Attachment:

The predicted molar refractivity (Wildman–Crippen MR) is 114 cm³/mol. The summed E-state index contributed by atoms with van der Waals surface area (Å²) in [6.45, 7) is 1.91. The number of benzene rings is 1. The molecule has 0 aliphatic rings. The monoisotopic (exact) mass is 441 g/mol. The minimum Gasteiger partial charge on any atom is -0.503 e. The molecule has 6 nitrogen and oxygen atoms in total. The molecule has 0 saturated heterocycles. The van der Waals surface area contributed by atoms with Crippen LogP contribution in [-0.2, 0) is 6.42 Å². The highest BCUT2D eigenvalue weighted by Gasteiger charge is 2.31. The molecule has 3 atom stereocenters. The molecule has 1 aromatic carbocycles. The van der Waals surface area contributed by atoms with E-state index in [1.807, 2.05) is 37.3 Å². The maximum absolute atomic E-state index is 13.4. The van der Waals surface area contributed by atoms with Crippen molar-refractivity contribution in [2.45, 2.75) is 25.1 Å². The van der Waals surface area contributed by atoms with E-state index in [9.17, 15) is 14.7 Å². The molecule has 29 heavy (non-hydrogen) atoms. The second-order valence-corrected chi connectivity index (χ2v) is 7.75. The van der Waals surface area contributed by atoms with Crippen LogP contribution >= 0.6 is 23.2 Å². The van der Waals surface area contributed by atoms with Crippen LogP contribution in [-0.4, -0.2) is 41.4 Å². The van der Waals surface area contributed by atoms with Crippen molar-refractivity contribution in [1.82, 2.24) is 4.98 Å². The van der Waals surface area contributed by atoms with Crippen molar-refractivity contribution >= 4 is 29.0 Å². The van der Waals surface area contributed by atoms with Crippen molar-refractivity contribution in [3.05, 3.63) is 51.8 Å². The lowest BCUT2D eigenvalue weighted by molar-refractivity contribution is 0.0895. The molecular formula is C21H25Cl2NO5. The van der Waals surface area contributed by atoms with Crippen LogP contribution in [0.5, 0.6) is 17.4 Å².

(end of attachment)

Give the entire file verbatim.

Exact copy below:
The predicted molar refractivity (Wildman–Crippen MR) is 114 cm³/mol. The summed E-state index contributed by atoms with van der Waals surface area (Å²) in [6.45, 7) is 1.91. The number of benzene rings is 1. The molecule has 0 aliphatic rings. The monoisotopic (exact) mass is 441 g/mol. The minimum Gasteiger partial charge on any atom is -0.503 e. The molecule has 6 nitrogen and oxygen atoms in total. The molecule has 0 saturated heterocycles. The van der Waals surface area contributed by atoms with Crippen LogP contribution in [-0.2, 0) is 6.42 Å². The highest BCUT2D eigenvalue weighted by Gasteiger charge is 2.31. The molecule has 3 atom stereocenters. The molecule has 1 aromatic carbocycles. The van der Waals surface area contributed by atoms with E-state index in [1.807, 2.05) is 37.3 Å². The maximum absolute atomic E-state index is 13.4. The van der Waals surface area contributed by atoms with Crippen molar-refractivity contribution in [2.45, 2.75) is 25.1 Å². The van der Waals surface area contributed by atoms with E-state index in [9.17, 15) is 14.7 Å². The molecule has 29 heavy (non-hydrogen) atoms. The second-order valence-corrected chi connectivity index (χ2v) is 7.75. The van der Waals surface area contributed by atoms with Crippen LogP contribution >= 0.6 is 23.2 Å². The van der Waals surface area contributed by atoms with Crippen LogP contribution in [-0.4, -0.2) is 41.4 Å². The van der Waals surface area contributed by atoms with Crippen molar-refractivity contribution in [1.82, 2.24) is 4.98 Å². The van der Waals surface area contributed by atoms with Crippen molar-refractivity contribution >= 4 is 29.0 Å². The van der Waals surface area contributed by atoms with Crippen molar-refractivity contribution in [3.05, 3.63) is 51.8 Å². The lowest BCUT2D eigenvalue weighted by molar-refractivity contribution is 0.0895. The molecular formula is C21H25Cl2NO5. The van der Waals surface area contributed by atoms with Crippen LogP contribution in [0.5, 0.6) is 17.4 Å².